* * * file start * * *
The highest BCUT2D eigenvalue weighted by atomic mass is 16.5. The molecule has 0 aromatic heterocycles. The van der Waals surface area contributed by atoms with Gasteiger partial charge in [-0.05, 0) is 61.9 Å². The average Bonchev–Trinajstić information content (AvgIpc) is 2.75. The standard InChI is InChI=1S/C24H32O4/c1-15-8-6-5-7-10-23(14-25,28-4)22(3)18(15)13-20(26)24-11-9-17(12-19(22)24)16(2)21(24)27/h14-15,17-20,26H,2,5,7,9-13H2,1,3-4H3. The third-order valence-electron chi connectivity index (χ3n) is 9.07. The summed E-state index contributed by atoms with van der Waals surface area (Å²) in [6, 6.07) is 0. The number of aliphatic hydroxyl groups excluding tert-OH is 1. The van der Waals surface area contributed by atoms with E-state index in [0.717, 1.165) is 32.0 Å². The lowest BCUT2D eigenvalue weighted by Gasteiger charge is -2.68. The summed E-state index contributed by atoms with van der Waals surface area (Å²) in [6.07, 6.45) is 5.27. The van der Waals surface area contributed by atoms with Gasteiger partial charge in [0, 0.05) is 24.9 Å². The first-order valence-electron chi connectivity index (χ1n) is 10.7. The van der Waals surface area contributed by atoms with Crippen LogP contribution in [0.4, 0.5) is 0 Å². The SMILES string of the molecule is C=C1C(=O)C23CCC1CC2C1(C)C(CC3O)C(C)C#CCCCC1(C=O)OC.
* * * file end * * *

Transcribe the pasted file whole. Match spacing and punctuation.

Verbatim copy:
The highest BCUT2D eigenvalue weighted by atomic mass is 16.5. The molecule has 0 aromatic heterocycles. The van der Waals surface area contributed by atoms with Gasteiger partial charge in [-0.05, 0) is 61.9 Å². The average Bonchev–Trinajstić information content (AvgIpc) is 2.75. The standard InChI is InChI=1S/C24H32O4/c1-15-8-6-5-7-10-23(14-25,28-4)22(3)18(15)13-20(26)24-11-9-17(12-19(22)24)16(2)21(24)27/h14-15,17-20,26H,2,5,7,9-13H2,1,3-4H3. The third-order valence-electron chi connectivity index (χ3n) is 9.07. The summed E-state index contributed by atoms with van der Waals surface area (Å²) in [6, 6.07) is 0. The number of aliphatic hydroxyl groups excluding tert-OH is 1. The van der Waals surface area contributed by atoms with E-state index in [0.717, 1.165) is 32.0 Å². The lowest BCUT2D eigenvalue weighted by Gasteiger charge is -2.68. The summed E-state index contributed by atoms with van der Waals surface area (Å²) in [6.07, 6.45) is 5.27. The van der Waals surface area contributed by atoms with Gasteiger partial charge in [0, 0.05) is 24.9 Å². The first-order valence-electron chi connectivity index (χ1n) is 10.7. The van der Waals surface area contributed by atoms with Crippen LogP contribution in [0.4, 0.5) is 0 Å². The SMILES string of the molecule is C=C1C(=O)C23CCC1CC2C1(C)C(CC3O)C(C)C#CCCCC1(C=O)OC.